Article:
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Is Your Garden Social? Why a Plant Community Approach works!

Two developing Ratibida pinnata flower heads interacting

Social Networks are everywhere! Would you believe that plants have them too?

Two developing Ratibida pinnata flower heads interacting

Two developing Ratibida pinnata flower heads interacting

According to plant scientists, this is exactly the case. A brief introductory article noted below introduces the world of microorganisms called the phytomicrobiome that abounds in and around plants and how the connections and communications between all these organisms and the plant itself benefit the plant. As noted in the article these interactions are a result of millions of years of evolution and are at their highest level and most beneficial in nature in a full-fledged plant community environment. Because big money is at stake, studies of the workings of the phytomicrobiome are being done to help companies develop better approaches to fostering maximum health and growth of agricultural crops.

I believe this message resonates across all manners of horticulture but especially in my area of focus – ecologically sound, native plant design.  What this echoes perfectly in my opinion are some of the bedrock principles of native and ecologically sound landscape planting design.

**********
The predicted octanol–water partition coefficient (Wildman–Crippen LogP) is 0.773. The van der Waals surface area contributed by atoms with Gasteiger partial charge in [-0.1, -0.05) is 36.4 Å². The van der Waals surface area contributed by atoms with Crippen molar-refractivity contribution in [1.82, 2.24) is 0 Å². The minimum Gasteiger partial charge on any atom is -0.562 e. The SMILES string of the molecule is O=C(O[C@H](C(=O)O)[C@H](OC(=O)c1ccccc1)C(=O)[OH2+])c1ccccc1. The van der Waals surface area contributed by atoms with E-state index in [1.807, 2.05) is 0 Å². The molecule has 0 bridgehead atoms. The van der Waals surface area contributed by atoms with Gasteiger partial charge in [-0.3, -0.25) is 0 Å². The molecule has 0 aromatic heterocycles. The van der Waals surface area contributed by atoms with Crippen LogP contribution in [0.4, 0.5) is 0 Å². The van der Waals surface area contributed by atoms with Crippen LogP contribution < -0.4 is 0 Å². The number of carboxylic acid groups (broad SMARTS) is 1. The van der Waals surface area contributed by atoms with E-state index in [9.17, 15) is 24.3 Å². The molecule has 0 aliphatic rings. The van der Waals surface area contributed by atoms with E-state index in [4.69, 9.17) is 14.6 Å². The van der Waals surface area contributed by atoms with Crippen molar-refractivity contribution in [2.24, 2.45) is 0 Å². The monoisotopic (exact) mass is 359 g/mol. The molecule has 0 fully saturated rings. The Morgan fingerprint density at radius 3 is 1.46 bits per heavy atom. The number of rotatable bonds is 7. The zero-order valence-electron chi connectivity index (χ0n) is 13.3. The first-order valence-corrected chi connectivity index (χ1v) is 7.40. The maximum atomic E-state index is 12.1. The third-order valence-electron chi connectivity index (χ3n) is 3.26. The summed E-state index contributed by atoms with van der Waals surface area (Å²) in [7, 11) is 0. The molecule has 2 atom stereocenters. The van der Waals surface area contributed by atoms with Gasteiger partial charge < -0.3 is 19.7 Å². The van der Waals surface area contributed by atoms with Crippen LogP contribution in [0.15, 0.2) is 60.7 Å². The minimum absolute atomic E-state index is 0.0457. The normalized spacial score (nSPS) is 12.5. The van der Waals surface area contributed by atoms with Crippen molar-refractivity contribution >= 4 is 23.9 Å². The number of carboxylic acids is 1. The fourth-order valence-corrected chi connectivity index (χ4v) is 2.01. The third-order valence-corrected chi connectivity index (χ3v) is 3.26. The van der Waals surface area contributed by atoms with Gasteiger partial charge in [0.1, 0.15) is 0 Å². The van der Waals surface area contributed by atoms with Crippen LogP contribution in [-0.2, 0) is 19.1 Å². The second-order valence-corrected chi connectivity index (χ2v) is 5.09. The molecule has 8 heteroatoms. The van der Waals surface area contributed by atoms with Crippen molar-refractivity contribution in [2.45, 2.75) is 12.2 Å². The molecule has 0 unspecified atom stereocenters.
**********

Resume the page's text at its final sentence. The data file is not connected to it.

Rule 1 – USE NATIVE PLANTS (especially those suited to the site conditions)

Rule 2 – GROUP PLANTS IN INTERLOCKING COMMUNITIES (create and allow for diverse communities of multiple species with similar habitat needs)

Rule 3 – MAXIMIZE DIVERSITY (a native meadow in lieu of some lawn is an ideal way to do this!)

Rule 4 – FOREGO CHEMICALS (as much as possible)

I truly believe that following these principles leads to the healthiest of landscapes –those requiring the least amount of our intervention to have them function at a high level.

Beautiful Meadow Plant Community in Full Bloom mid-July

Beautiful Meadow Plant Community in Full Bloom mid-July

The introductory article from Nursery Management e-zine can be found here: https://www.nurserymag.com/article/study-finds-plants-need-active-social-lives-to-stay-healthy

And for you complete plant nerds out there – the full “mini review” article from Frontiers in Plant Science can be found here:  https://journal.frontiersin.org/article/10.3389/fpls.2015.00709/full

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